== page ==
Recent Translations of Ancient Near Eastern Texts



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Recent Translations of Ancient Near Eastern Texts
Choosing reliable translations of ancient Near Eastern texts is not as simple as doing the same for Greek and Latin texts. Most ancient Near Eastern texts are written in languages that were only rediscovered in the last two centuries and have only gradually come to be well understood. The texts themselves were usually discovered in fragmentary form and had to be reconstructed from fragments found at different sites; it can take decades (if ever) before the entire text is discovered. As a result, older translations are frequently less complete than newer ones and are based on a less advanced understanding of the languages in which the texts are written. The more recent a translation, the more likely it is to be correct, but what makes a translation sufficiently recent to be considered reliable varies from language to language. For example, translations of Egyptian texts from the early 20th century are generally considered reliable, but translations of Akkadian texts from prior to the 1950’s are less so.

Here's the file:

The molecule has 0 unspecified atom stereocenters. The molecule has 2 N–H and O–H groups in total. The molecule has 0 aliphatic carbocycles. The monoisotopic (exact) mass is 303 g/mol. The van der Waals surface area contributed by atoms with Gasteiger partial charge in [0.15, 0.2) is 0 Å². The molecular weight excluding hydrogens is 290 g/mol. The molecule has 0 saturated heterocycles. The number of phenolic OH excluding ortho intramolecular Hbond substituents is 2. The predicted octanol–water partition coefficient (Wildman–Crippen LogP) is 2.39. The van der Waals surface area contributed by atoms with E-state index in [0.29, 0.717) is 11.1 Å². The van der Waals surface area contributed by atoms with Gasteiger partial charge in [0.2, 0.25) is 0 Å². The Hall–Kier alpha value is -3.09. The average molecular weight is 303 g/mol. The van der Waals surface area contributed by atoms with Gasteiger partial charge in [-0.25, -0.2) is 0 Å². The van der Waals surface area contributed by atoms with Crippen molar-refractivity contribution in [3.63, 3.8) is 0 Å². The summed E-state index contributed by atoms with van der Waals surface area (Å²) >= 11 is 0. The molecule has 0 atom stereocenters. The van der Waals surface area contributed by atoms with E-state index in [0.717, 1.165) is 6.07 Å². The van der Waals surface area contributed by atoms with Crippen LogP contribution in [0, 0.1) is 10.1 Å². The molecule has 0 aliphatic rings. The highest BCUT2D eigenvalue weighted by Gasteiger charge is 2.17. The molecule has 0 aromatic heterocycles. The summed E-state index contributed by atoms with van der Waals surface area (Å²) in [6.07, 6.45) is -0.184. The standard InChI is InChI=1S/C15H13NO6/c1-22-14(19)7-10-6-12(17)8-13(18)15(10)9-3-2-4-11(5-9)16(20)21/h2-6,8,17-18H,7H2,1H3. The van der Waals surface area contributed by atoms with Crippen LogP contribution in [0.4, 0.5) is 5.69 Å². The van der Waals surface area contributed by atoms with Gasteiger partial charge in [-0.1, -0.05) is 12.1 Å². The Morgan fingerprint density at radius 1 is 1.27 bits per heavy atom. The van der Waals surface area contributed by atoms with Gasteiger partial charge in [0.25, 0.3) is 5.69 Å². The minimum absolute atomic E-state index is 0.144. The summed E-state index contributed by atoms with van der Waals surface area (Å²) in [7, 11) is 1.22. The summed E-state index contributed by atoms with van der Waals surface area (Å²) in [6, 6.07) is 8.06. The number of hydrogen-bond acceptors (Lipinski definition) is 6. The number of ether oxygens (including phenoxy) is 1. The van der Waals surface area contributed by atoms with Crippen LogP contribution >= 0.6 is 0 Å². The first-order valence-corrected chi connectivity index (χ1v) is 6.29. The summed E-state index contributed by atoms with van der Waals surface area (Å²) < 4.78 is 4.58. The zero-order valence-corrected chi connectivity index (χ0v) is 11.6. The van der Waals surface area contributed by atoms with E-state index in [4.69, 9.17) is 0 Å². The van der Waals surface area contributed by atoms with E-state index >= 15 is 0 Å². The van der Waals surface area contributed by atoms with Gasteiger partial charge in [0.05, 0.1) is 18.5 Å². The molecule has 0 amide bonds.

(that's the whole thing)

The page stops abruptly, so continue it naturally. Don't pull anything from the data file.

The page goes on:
Below is a bibliography of up-to-date anthologies of texts in the various languages of the ancient Near East (excluding the Hebrew Bible) – Egyptian, Sumerian, Akkadian, Hittite, Ugaritic, Aramaic, Hebrew, and related northwest Semitic languages. There also exist many fine translations of individual works in each language, but these are too numerous to list here A bibliography of such translations up to ca. 2004 is found in Kenton L. Sparks,  Ancient Texts for the Study of the Hebrew Bible: A Guide to the Background Literature  (Peabody MA: Hendrickson, 2005) (JANES BS1184 .S63 2005). See pp. xv-xvi for exceptions. Of course, faculty can also be asked for recommendations.


Naturally, different translators often interpret, or at least render, the same passage differently. When the precise meaning of a passage is important for a point you are making, it is advisable to consult two or more translations to see whether or not scholars agree on the meaning.